Bhume Bhumiratana works on blockchain in Thailand and in an interview with the Bangkok Post, he said that the country is poised to see the technology take over banking and financial services in the near future.
“The adoption of blockchain technology is expected to be widely seen here by 2018, thanks to its capability of transferring valued assets with trustworthiness, transparency and security.”
Bhume also said that while blockchain may be difficult to understand during the implementation stage, the upkeep of the technology is easier to handle. It requires advanced programming talent to put the system into place, but maintaining it once implemented is easier and less costly, he said. He also argues that it is an investment worth making, even if the initial implementation slope is steep; it pays off in the end.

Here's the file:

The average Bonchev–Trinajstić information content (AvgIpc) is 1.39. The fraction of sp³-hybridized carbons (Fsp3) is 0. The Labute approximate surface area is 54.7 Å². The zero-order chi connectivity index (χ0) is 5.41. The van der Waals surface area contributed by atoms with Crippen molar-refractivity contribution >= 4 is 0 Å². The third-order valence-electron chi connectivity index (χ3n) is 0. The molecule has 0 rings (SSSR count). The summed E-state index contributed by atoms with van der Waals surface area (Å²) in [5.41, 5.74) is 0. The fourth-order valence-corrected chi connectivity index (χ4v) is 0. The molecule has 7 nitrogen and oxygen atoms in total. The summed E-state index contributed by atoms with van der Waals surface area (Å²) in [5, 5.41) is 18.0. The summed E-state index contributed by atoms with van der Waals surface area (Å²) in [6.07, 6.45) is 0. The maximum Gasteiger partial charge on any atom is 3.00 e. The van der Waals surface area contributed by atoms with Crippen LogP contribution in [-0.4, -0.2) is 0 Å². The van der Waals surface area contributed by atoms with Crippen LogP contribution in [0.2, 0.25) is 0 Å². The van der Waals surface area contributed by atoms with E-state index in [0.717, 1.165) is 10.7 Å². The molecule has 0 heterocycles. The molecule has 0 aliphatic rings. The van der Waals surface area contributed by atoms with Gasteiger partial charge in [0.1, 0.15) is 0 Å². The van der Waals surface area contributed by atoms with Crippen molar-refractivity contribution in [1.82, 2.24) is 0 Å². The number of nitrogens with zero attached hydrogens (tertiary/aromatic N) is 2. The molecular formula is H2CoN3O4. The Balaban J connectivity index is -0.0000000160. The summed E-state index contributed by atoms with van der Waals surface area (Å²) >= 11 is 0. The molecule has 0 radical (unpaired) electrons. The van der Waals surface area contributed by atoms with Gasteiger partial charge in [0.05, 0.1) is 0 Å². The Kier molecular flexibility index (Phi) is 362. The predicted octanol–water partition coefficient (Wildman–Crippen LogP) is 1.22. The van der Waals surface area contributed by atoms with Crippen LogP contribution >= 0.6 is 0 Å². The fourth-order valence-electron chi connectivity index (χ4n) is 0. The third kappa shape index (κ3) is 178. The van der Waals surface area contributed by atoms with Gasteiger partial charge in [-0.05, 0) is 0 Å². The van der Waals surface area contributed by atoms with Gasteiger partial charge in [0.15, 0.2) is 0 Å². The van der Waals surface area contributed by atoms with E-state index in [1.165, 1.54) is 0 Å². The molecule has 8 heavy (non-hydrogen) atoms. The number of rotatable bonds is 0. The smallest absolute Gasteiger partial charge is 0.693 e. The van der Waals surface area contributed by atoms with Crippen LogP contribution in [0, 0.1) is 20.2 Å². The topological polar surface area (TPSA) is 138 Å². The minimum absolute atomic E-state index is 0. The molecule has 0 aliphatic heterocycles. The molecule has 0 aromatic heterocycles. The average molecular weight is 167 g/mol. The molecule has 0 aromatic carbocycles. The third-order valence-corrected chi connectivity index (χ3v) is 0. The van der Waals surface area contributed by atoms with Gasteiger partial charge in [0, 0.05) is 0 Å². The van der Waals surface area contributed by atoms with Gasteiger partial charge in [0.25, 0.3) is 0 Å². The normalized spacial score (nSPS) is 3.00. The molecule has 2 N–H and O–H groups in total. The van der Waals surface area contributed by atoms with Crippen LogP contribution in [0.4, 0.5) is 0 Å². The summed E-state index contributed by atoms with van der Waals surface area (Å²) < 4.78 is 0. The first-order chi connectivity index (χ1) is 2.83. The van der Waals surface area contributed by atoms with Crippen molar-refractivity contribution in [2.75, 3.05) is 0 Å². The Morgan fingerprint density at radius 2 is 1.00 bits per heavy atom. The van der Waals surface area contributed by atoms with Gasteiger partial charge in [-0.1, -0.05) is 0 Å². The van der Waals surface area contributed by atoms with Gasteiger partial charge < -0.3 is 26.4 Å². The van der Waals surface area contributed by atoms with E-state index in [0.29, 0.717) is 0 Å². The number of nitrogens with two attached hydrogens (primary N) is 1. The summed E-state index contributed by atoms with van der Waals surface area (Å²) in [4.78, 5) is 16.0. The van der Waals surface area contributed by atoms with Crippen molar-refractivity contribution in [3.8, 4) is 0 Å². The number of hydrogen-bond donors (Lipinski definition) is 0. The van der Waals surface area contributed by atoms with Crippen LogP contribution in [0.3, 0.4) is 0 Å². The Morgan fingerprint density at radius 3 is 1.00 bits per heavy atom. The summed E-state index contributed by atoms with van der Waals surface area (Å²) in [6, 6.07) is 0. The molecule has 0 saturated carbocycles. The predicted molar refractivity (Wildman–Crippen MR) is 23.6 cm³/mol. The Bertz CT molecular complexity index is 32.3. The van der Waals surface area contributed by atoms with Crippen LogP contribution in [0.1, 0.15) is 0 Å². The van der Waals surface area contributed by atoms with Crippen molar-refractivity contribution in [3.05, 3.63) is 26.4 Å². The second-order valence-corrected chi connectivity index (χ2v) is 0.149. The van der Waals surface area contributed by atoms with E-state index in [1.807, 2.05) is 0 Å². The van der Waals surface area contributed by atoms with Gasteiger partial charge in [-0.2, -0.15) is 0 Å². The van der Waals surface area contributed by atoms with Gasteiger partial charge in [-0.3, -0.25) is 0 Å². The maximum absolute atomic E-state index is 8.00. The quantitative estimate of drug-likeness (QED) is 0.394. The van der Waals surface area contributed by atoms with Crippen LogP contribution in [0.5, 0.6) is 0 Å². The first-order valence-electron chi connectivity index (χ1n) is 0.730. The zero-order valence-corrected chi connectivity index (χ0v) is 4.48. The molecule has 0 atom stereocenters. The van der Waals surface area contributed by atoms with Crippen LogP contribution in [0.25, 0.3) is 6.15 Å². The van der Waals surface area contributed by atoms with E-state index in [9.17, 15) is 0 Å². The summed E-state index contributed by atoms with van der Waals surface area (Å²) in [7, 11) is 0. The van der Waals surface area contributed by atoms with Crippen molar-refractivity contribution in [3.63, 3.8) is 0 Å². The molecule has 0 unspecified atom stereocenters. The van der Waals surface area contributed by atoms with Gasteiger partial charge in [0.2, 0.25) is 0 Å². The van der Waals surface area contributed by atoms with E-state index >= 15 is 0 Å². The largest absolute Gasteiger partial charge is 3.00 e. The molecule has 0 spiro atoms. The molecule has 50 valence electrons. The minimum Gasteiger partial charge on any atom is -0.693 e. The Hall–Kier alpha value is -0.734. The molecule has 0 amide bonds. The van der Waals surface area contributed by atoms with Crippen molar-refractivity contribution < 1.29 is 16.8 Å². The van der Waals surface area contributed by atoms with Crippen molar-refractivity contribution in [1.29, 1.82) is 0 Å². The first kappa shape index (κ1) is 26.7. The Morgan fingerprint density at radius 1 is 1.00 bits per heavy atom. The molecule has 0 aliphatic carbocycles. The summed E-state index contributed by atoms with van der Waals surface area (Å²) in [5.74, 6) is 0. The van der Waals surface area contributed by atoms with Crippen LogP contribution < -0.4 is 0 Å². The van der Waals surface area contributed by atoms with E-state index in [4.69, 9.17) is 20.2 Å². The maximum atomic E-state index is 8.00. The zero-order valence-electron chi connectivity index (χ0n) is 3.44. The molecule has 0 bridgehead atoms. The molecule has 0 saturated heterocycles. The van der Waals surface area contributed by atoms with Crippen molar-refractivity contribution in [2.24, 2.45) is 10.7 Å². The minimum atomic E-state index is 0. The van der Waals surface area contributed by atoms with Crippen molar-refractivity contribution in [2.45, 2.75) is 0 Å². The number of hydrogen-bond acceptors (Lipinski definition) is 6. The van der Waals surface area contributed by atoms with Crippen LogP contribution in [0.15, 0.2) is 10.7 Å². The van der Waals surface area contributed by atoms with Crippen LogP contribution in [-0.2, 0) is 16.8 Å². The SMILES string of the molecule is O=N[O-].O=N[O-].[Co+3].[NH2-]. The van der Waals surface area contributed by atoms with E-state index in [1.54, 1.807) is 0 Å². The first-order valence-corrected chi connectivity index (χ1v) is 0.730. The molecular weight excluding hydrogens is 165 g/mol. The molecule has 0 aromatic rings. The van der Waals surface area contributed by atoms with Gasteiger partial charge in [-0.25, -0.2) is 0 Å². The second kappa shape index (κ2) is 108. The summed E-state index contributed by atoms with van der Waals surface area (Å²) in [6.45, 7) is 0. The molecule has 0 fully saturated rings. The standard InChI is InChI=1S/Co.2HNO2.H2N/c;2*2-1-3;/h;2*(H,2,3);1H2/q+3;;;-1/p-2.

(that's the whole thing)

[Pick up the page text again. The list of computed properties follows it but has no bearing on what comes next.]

What would be the implications of such rapid and consequential changes? Law and academics will have to keep up.
Dhiraphol Suwanprateep, a partner in Baker McKenzie’s Bangkok law firm, therefore took a more cautious tone in regards to blockchain.
“Policymakers need to understand this technology and consider relevant regulations before adopting it.”
Of particular concern to lawyers and citizens should be the use of data and privacy once the technology is entrenched in society. Dhiraphol commented;
“There are also data residency/sovereignty laws to consider, where certain countries do not allow the transfer of sensitive data outside the country of origin.”
According to the Bangkok Post, Thailand leads Southeast Asia in the use of blockchain technology.